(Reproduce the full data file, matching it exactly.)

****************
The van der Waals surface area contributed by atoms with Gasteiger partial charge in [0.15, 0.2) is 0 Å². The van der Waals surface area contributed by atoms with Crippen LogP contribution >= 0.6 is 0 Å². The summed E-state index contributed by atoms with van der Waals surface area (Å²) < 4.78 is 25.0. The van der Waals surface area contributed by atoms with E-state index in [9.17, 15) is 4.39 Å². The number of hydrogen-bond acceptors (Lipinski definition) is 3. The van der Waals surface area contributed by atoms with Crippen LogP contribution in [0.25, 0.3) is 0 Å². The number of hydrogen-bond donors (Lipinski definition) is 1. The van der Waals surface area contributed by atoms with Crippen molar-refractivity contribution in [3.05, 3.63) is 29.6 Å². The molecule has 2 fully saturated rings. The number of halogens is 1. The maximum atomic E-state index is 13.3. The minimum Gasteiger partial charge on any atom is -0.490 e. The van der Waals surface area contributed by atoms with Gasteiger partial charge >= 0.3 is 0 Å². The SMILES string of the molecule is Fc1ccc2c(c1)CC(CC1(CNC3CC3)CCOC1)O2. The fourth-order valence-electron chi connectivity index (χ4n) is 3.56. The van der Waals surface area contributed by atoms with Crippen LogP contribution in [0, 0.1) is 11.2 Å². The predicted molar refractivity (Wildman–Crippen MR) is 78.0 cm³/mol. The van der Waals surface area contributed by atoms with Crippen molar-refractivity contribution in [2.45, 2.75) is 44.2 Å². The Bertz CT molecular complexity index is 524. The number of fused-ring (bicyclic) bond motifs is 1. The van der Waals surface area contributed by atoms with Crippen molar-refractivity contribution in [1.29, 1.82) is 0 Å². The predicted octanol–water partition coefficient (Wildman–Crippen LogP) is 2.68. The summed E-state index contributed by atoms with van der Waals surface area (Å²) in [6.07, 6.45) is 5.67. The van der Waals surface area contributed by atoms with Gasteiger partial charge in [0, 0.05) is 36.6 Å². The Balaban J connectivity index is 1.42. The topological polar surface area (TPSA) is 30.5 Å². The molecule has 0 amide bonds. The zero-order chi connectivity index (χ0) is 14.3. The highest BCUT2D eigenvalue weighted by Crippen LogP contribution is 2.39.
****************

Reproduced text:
The van der Waals surface area contributed by atoms with Gasteiger partial charge in [0.15, 0.2) is 0 Å². The van der Waals surface area contributed by atoms with Crippen LogP contribution >= 0.6 is 0 Å². The summed E-state index contributed by atoms with van der Waals surface area (Å²) < 4.78 is 25.0. The van der Waals surface area contributed by atoms with E-state index in [9.17, 15) is 4.39 Å². The number of hydrogen-bond acceptors (Lipinski definition) is 3. The van der Waals surface area contributed by atoms with Crippen LogP contribution in [0.25, 0.3) is 0 Å². The number of hydrogen-bond donors (Lipinski definition) is 1. The van der Waals surface area contributed by atoms with Crippen molar-refractivity contribution in [3.05, 3.63) is 29.6 Å². The molecule has 2 fully saturated rings. The number of halogens is 1. The maximum atomic E-state index is 13.3. The minimum Gasteiger partial charge on any atom is -0.490 e. The van der Waals surface area contributed by atoms with Gasteiger partial charge >= 0.3 is 0 Å². The SMILES string of the molecule is Fc1ccc2c(c1)CC(CC1(CNC3CC3)CCOC1)O2. The fourth-order valence-electron chi connectivity index (χ4n) is 3.56. The van der Waals surface area contributed by atoms with Crippen LogP contribution in [0, 0.1) is 11.2 Å². The predicted molar refractivity (Wildman–Crippen MR) is 78.0 cm³/mol. The van der Waals surface area contributed by atoms with Crippen molar-refractivity contribution in [2.45, 2.75) is 44.2 Å². The Bertz CT molecular complexity index is 524. The number of fused-ring (bicyclic) bond motifs is 1. The van der Waals surface area contributed by atoms with Crippen molar-refractivity contribution in [1.29, 1.82) is 0 Å². The predicted octanol–water partition coefficient (Wildman–Crippen LogP) is 2.68. The summed E-state index contributed by atoms with van der Waals surface area (Å²) in [6.07, 6.45) is 5.67. The van der Waals surface area contributed by atoms with Gasteiger partial charge in [0, 0.05) is 36.6 Å². The Balaban J connectivity index is 1.42. The topological polar surface area (TPSA) is 30.5 Å². The molecule has 0 amide bonds. The zero-order chi connectivity index (χ0) is 14.3. The highest BCUT2D eigenvalue weighted by Crippen LogP contribution is 2.39.